The EclecticPhysician

The Eclectic Physician
Medicinal Herb Monographs

Chaste Berry

Botanical Name 
Vitex Agnus Castus


Vitex Agnus castus
(Chaste Tree)

The information on this page compiled by
Beth Burch N.D.
(click on the keywords)


Chaste Tree has a long history of use-first mentioned in the writings of Hippocrates in the 4th century BC. It derives both its common and botanical name from the belief that it would suppress libido. King’s American Dispensatory reports it a a galactagogue and emmenagogue, also for impotence. Weiss’ recommends it for menstrual disorders due to corpus luteum insufficiency.

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  • Chaste Tree is a member of the Verbena family, native to the Mediterranean and Central Asia. It is a shrub with finger-shaped leaves and slender violet flowers. It blooms in the summer and develops a dark brown or black berry the size of a pepper corn. The fruit has a spicy pepper like aroma and taste. The dried ripe fruits are used medicinally. Chaste Tree can be found in the US as a landscape plant.
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  • Volatile oils
  • Iridoid glycosides, including agnoside and aucubin
  • Flavonoids, including castican and isovitexin
  • Fatty oils
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  • Modulates progesterone levels by increasing luteinizing hormone and decreasing follicle stimulating hormone in the pituitary gland
  • Modulates prolactin secretion from the pituitary gland
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Conditions used for

  • Premenstrual syndrome (1,2)
  • Premenstrual breast tenderness (3)
  • Infertility due to anovulation (4,5)
  • Menstrual problems including hypermenorrhea, polymenorrhea, anovulatory bleeding, secondary amenorrhea (6)
  • Hyperprolactinemia (7,8)
  • Poor lactation (9)
  • May be helpful for hot flashes, uterine fibroids, ovarian cysts and endometriosis
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Liquid alcohol extract- 40 drops (~ 1/4 tsp) daily in the morning
Slow acting- For PMS you should see some changes in 1-2 months, with maximum relief of symptoms in 4-6 months, for infertility may need 5-7 months or longer, for secondary amenorrhea may need 18 months of treatment.

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Side Effects

Has few side effects- 1-2% of patients in studies.
Main side effects are nausea, increased menstrual flow, diarrhea, acne, skin rash

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Pregnancy -if used for infertility treatment, discontinue use as soon as pregnancy is confirmed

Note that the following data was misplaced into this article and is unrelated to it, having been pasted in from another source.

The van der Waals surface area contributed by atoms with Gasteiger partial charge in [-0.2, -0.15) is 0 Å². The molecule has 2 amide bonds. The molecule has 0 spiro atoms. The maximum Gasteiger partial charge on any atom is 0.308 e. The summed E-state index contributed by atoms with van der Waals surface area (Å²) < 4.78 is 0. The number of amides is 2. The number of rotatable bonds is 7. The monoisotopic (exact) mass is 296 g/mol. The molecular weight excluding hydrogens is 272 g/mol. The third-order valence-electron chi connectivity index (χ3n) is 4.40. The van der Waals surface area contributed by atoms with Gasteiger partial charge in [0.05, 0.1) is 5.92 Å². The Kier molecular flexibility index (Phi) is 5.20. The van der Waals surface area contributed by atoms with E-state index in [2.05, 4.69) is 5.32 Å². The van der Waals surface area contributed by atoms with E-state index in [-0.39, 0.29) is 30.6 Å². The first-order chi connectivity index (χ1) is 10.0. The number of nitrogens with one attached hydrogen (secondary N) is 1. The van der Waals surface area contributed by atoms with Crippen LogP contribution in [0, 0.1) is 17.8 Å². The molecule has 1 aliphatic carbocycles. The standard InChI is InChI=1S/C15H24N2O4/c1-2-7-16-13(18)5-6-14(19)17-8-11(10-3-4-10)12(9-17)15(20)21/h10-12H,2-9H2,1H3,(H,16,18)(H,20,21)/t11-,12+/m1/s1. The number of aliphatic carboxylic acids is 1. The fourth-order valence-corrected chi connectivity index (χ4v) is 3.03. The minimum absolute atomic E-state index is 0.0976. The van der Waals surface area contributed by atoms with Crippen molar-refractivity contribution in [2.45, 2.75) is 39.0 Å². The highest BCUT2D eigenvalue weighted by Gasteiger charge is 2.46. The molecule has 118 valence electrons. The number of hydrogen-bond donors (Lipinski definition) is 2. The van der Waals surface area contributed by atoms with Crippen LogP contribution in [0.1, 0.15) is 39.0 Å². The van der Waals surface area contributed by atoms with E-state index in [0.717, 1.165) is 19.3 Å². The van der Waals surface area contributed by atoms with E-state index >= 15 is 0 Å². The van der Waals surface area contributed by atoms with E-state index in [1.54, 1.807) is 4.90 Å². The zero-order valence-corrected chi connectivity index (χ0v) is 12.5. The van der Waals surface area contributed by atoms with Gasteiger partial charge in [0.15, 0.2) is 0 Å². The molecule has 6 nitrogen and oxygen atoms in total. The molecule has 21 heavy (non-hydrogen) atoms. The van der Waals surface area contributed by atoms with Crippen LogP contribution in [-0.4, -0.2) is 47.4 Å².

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Interactions with medications

Do not use with dopamine-receptor antagonist medications like haloperidol
Do not use with oral contraceptives

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Use in pregnancy & lactation

Contraindicated in pregnancy due to hormonal effects
Used in lactation to increase milk production

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1. Dittmar FW et al, Premenstrual syndrome (PMS) and its treatment, TW Gynakol 1992;5(1):60-68
2. Coeugniet E et al, Arztezeitchr Naturheilverf 1986;27(9):619-22
3. Halaska M et al, Treatment of cyclical mastodynia using an extract of vitex agnus castus: results of a double-blind comparison with a placebo, Ceska Gynekol 1998;63(5):388-92
4. Veal L, Complementary therapy and infertility: an Icelandic perspective, Complement Ther Nurs Midwifery 1998;4(1):3-6
5. Propping D et al, Treatment of corpus luteum insufficiency, Zeits Allgemeinmedizin 1987;63:932-3
6. Losh EG et al, Diagnosis and treatment of dyshormonal menstrual periods in the general practice, Gynakol Praxis 1990;14(3):489-95
7. Milewicz A et al, Vitex agnus castus extract in the treatment of luteal phase defects due to latent hyperprolactinemia. Results of a randomized placebo-controlled double-blind study, Arzneimittelforschung 1993;43(7):752-6
8. Sliutz G et al, Agnus castus extracts inhibit prolactin secretion of rat pituitary cells, Horm Metab Res 1993;25(5):253-5
9. Mohr H, Clinical Investigations of means to increase lactation, Dtsch Med Wschr 1954;79(41): 1513-6

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* The information presented in this web site is intended to inform and educate. It is not intended replace a qualified medical practitioner to diagnose or treat medical conditions.

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